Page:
Over the years I’ve tried a lot of different approaches. I used to write at night, but found that after teaching all day, I didn’t have enough mental gas in the tank to write much or write well. A few years ago I settled on writing early in the morning before anyone else gets up. I wake up at 5 and start the coffee then take Mel (the dog) for a quick walk. When I come back, I have a big cup of joe with a couple of squares of dark chocolate and within an hour I can usually get 700-1000 words in. The odd thing is that they’re usually pretty decent even though I’m not a morning person. I attribute that to the fact that the creative part of my brain must wake up before the analytical part does. That way I’m not critiquing every word as it goes onto the page.


In The Staff and Sword series Errol Stone has a fantastic arc as a character, from a drunkard to a hero. You have stated that your books are character driven. Do you plan the characters first when developing a book?


It’s not the first thing, but it’s definitely the second. The first thing that happens is usually the “what-if” moment that drives the story. For example, in The Staff and the Sword, the what-if was “what if the Church still used lots to decide everything?” For The Darkwater Sage the what-if was “what if the clues to a crime that could change your world were hidden in your mind.” A funny side note: I entered A Cast of Stones into the Genesis competition years ago at ACFW and one of the judges told me it would never get published because it had a teenage drunk as the protagonist. Turns out, that was one of the things people liked best about it.


There are so many instances of a publisher telling a writer why their story won’t be published; you are among some famous authors!

All of us have challenges and that is why we all love Errol as a character. If he stayed a hapless drunk it just wouldn’t have worked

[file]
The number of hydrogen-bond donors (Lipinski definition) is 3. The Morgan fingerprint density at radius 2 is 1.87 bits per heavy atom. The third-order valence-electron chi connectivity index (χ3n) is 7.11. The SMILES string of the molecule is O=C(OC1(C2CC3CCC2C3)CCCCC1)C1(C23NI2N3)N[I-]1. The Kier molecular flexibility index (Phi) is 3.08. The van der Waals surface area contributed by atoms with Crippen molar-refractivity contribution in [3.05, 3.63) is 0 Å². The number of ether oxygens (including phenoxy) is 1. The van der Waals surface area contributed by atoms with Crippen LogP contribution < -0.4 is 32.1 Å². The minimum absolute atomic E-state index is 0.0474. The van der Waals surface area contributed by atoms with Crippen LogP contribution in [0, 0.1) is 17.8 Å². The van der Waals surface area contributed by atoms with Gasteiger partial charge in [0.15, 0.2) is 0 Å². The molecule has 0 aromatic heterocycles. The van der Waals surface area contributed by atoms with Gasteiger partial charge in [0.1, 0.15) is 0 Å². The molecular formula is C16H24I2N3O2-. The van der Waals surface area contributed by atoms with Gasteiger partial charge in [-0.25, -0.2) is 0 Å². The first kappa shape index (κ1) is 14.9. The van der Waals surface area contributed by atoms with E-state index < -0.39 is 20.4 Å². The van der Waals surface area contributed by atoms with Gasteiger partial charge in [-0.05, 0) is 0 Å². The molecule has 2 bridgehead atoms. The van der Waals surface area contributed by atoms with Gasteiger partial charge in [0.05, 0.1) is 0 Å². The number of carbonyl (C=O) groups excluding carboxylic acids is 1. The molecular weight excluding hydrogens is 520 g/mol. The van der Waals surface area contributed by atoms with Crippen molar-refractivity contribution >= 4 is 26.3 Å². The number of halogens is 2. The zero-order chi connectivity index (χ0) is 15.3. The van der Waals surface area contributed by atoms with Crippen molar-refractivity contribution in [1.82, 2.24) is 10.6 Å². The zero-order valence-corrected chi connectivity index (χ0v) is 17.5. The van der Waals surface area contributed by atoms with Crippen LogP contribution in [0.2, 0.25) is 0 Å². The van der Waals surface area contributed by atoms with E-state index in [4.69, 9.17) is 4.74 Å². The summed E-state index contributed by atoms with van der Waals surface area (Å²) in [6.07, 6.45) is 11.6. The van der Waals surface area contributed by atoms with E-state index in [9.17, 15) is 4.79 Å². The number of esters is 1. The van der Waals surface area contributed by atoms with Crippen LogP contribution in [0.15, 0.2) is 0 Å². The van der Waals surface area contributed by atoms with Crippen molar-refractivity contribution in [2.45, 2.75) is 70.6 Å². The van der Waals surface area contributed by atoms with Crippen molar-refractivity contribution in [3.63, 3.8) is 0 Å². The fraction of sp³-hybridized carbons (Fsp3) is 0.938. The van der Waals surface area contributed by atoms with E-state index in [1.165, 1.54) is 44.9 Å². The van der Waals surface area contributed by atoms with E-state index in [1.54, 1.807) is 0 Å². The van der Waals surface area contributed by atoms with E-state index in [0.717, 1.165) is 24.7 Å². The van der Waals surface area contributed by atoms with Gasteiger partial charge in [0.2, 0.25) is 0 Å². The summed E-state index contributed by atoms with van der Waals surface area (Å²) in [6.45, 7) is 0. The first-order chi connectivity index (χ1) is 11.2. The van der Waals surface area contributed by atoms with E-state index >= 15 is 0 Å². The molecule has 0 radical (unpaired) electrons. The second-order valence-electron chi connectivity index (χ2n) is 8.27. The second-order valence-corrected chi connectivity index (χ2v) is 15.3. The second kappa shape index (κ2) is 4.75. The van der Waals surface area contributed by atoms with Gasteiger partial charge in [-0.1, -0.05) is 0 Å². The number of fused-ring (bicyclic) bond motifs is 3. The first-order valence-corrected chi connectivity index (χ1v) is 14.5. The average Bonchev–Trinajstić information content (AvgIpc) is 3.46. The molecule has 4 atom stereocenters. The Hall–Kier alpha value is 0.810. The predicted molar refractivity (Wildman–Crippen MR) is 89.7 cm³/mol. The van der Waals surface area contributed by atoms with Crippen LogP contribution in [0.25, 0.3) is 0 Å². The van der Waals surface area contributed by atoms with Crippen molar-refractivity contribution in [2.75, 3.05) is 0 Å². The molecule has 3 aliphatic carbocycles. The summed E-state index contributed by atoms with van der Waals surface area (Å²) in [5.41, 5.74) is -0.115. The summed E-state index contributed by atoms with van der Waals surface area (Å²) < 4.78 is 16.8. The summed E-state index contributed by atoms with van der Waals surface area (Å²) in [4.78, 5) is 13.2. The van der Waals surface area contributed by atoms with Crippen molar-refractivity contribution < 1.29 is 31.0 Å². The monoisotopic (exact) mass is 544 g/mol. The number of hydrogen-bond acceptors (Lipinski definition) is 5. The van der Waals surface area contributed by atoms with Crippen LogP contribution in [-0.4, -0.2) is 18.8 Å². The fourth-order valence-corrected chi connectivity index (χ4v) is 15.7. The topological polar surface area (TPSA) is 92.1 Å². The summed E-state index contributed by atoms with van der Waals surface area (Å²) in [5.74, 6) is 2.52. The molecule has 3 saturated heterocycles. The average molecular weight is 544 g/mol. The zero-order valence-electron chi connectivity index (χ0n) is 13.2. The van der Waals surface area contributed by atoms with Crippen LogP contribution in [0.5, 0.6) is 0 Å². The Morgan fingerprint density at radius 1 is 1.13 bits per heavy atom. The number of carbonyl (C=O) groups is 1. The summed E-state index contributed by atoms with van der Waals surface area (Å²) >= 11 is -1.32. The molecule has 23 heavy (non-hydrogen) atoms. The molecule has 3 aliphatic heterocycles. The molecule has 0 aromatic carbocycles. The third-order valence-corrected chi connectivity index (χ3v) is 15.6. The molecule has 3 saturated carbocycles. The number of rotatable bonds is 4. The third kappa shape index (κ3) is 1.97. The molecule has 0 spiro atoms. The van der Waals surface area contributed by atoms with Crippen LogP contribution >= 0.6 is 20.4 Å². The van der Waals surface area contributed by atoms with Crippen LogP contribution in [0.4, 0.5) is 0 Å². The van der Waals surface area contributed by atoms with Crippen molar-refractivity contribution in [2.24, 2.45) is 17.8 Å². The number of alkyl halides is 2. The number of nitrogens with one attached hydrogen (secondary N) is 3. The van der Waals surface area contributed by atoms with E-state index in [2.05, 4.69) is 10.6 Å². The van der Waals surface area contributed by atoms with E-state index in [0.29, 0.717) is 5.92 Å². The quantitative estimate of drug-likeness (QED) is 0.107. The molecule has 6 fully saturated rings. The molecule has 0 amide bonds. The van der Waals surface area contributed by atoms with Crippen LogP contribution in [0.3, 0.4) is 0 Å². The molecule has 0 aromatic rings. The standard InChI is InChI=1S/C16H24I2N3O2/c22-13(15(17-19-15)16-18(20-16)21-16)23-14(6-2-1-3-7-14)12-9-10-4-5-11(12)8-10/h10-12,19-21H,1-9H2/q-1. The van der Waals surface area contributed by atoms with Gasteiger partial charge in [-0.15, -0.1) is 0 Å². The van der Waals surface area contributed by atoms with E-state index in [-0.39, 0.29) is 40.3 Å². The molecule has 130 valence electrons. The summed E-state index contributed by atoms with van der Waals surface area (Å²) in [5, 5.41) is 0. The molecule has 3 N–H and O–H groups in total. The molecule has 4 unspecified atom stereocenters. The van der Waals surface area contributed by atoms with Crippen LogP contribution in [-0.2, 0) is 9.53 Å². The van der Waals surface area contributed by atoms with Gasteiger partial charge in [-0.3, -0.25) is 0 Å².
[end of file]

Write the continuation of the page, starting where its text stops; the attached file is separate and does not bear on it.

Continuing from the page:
Another broken character is Willet Dura in your second series, The Darkwater Saga. It appears that Willet’s scars are deeper than Errol’s. How would you define Willet compared to Errol?



When I wrote Errol, I set out to write a character who was very obviously flawed. Since it was a medieval-ish time frame, alcoholism worked well, though I did think about some type of drug abuse. I’m glad I chose alcohol. I think drugs would have been too uncomfortable for a lot of people. I got an email from a fellow years back who had been sober for quite a while through AA, and he was nice enough to tell me that he thought I had totally nailed the longing and shame that went into being an alcoholic.

For Willet, I wanted a character whose scars were inside, down deep in his psyche and heart. My Dad was actually the source of inspiration for him. Dad fought in the Korean and Vietnam War and came back with heartbreaking losses and PTSD. Over the years, I saw him struggle with what the war had done to him and I’ve come to appreciate that as one of the most courageous things I’ve ever seen. I took the idea of loss and PTSD and re-wrote it in terms of a fantasy world. Willet is broken in a few ways, but God (Aer, in my book) has a way of using Willet’s brokenness to solve problems and bring healing to others. It’s his wounds that make him so empathetic to the other characters in the book.


With your characters you approach some tough subjects, like alcoholism and PSTD, which is why they feel like real people. Because Willet’s scars are internal from the horrors of the Darkwater the series has a darker tone. Was this your intention?


I had always intended for the series to have the tones that they do. When I wrote The Staff and the Sword, I was striving for an epic fantasy that had a warm tone to it, like the feeling I get when I settle down to read a good book in front of the fire during winter. For The Darkwater Saga, I was actually going for a noir-ish feel similar to the classic detective stories by Raymond Chandler about Phillip Marlowe. Originally, The Darkwater Saga wasn’t going to be a medieval epic at all, it was going to be a modern-day detective series. My agent and publisher convinced me to stay with epic fantasy, which is why you have this kind of genre-bending series of books. In short, yes, they were both intentional (if I hit the mark on the tone I was going for), but The Darkwater Saga had a fairly convoluted path getting there.


You totally captured the intended tone in both novels! One of the things I like about your books is that they have distinct tones, characters and plots. It shows that you have done extensive world building.

Even though characters are so important, because they are driving the plot, you still must have a system to develop the stage for the story. How do you work through building a plot with your robust characters?